Endeavouring to prove that something does not exist is no easy matter, but we are helped by the fact that every single Spitfire ever built has been faithfully recorded in detail in both online and printed record. (Spitfire: The History by Eric Morgan and Edward Shacklady runs to over 675 pages, took more than 35 years of research to compile and tells you everything you are ever likely to wish to know about every one of the 22,799 Spitfires ever built.) So far as Spitfire Mark XIVs are concerned, you have in this and other references details of those supplied to Air Command South-East Asia (ACSEA), the place they were built (mostly Aldermaston, Eastleigh, Keevil and Chattis Hill, but not Castle Bromwich as so many UK newspapers have reported), the date they were completed, the ship on which they were transported to ACSEA, the squadron to which they were allocated and the date on which they were “SOC” or otherwise disposed of.
I have found no discrepancies, no missing batches and no evidence that, as has been alleged, Lord Mountbatten, then Supreme Allied Commander South East-Asia, gave instructions to dispose of these aircraft. None was listed as having been sent by sea to Burma in 1945-46, and even if ships had been sent on from Bombay or Karachi, which appears the normal destination for ACSEA-bound aircraft, there were only isolated “SOCs” in 1945 and several in 1946 for operational or other reasons on particular dates.
By 1947 and 1948 Mark XIVs were beginning to be struck off in increasing numbers in the ACSEA theatre, which now included Japan, though there seem to have been only isolated cases in Myanmar itself as a result of accidents. We can rule out 36 being struck off at any time during the 20-month period 2 May 1945 (when a RAF Mosquito daringly landed at Mingalardon) to 31 December 1946, while 124 SOCs belongs to the realm of fantasy (even if a few at Meiktila were Mark VIIIs, as has recently been suggested). A Telegraph report based on information supplied by David Cundall notes that it took “months” for the aircraft at Mingalardon to be buried. What happened to them while they were waiting, I wonder, and what hard luck for the passing US military engineers who probably missed their onward flight to Singapore? We may never know.
The only other speculative explanation suggested for this entombment of commercially valuable aircraft has been that the 36 or more Mark XIVs were a special shipment, never test flown in the UK like all the other 957 Mark XIVs built, nor given published serial numbers, but shipped prepared for long-term deep burial in fulfilment of some project even more Secret than Force 136 of Special Operations Executive, Detachment 101 of the US Office of Strategic Services and other clandestine operations whose records have already been released to the public. I find this explanation though totally lacking in credibility.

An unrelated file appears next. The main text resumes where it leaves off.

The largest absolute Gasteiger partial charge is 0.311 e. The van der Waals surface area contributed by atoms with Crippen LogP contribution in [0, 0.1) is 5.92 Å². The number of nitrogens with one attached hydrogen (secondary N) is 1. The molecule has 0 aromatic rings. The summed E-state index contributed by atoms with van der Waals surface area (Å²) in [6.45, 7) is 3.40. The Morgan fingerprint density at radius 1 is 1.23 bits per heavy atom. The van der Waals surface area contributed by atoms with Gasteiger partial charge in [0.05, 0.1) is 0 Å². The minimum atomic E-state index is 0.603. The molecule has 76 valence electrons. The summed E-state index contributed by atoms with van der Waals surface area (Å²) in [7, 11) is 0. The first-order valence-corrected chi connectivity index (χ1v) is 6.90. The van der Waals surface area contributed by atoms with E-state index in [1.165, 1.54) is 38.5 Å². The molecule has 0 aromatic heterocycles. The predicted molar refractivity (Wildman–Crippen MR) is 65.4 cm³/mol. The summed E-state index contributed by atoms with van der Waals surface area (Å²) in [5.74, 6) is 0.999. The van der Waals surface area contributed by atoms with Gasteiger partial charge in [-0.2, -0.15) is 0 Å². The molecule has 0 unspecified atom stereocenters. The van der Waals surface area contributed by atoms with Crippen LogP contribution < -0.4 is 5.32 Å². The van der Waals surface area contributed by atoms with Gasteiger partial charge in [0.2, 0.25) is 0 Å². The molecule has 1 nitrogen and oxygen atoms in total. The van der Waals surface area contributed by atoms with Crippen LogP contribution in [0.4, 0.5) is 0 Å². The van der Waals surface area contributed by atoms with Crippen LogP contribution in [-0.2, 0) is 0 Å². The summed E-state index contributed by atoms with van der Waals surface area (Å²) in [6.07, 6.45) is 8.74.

Increase in air activity after the Japanese surrender
The suggestion that up to 140 Mark XIVs might be superfluous to needs in August 1945 is contradicted, in Southeast Asia alone, by the continuing sale and supply into the 1950s of Spitfires of various Marks, including Mark XIVs, to the Royal Indian Air Force and its successor the Indian Air Force, to the French Air Force for use in Indo-China until 1953, to the Dutch Air Force for use in the Netherlands East Indies, to the Royal Thai Air Force in 1950, and to the RAF itself for use at their main post-war base in Singapore, in Malaya during the Emergency and to reinforce Hong Kong in 1949 as Chinese communist forces took control of the Chinese mainland. The Burmese Air Force, created in January 1947 some 12 months before independence, took over three Spitfires from ACSEA in 1948 and constantly requested more; it received 20 refurbished units from the RAF in 1951 and 30 converted carrier-borne Seafires from the Israeli Air Force in 1954. It is simply not credible that all this time brand new, carefully preserved Spitfires would have remained buried at Mingalardon.
The increased tempo of activity is reflected in the following account in Wikipedia: “South-East Asia Command had been increased in size from the day after the surrender, taking in south French Indo-China, and much of the Dutch East Indies. The command was now half as big again in area as it had been during the war. The strain imposed by the high operations tempo that occupation duties, when combined with the downsizing of the command due to demobilisation and return of American aircraft provided under lend-lease aircraft, was very great.”